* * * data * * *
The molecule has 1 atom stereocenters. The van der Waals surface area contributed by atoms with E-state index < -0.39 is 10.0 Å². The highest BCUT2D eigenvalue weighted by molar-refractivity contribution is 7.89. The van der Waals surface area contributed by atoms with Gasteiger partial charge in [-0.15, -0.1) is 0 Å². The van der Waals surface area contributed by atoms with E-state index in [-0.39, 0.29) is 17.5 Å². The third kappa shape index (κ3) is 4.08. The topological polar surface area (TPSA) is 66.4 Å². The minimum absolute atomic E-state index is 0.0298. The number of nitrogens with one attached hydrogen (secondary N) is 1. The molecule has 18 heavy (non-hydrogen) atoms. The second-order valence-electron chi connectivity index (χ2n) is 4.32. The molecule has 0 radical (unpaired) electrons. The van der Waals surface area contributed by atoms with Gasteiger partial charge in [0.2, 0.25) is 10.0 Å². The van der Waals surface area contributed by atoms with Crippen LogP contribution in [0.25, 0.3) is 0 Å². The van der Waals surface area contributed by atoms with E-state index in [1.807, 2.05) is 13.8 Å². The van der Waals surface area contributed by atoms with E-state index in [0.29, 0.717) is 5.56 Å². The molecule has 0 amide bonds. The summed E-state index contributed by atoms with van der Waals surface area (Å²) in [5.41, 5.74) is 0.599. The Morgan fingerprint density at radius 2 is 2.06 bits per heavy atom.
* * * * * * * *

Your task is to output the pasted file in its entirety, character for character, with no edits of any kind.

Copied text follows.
The molecule has 1 atom stereocenters. The van der Waals surface area contributed by atoms with E-state index < -0.39 is 10.0 Å². The highest BCUT2D eigenvalue weighted by molar-refractivity contribution is 7.89. The van der Waals surface area contributed by atoms with Gasteiger partial charge in [-0.15, -0.1) is 0 Å². The van der Waals surface area contributed by atoms with E-state index in [-0.39, 0.29) is 17.5 Å². The third kappa shape index (κ3) is 4.08. The topological polar surface area (TPSA) is 66.4 Å². The minimum absolute atomic E-state index is 0.0298. The number of nitrogens with one attached hydrogen (secondary N) is 1. The molecule has 18 heavy (non-hydrogen) atoms. The second-order valence-electron chi connectivity index (χ2n) is 4.32. The molecule has 0 radical (unpaired) electrons. The van der Waals surface area contributed by atoms with Gasteiger partial charge in [0.2, 0.25) is 10.0 Å². The van der Waals surface area contributed by atoms with Crippen LogP contribution in [0.25, 0.3) is 0 Å². The van der Waals surface area contributed by atoms with E-state index in [1.807, 2.05) is 13.8 Å². The van der Waals surface area contributed by atoms with E-state index in [0.29, 0.717) is 5.56 Å². The molecule has 0 amide bonds. The summed E-state index contributed by atoms with van der Waals surface area (Å²) in [5.41, 5.74) is 0.599. The Morgan fingerprint density at radius 2 is 2.06 bits per heavy atom.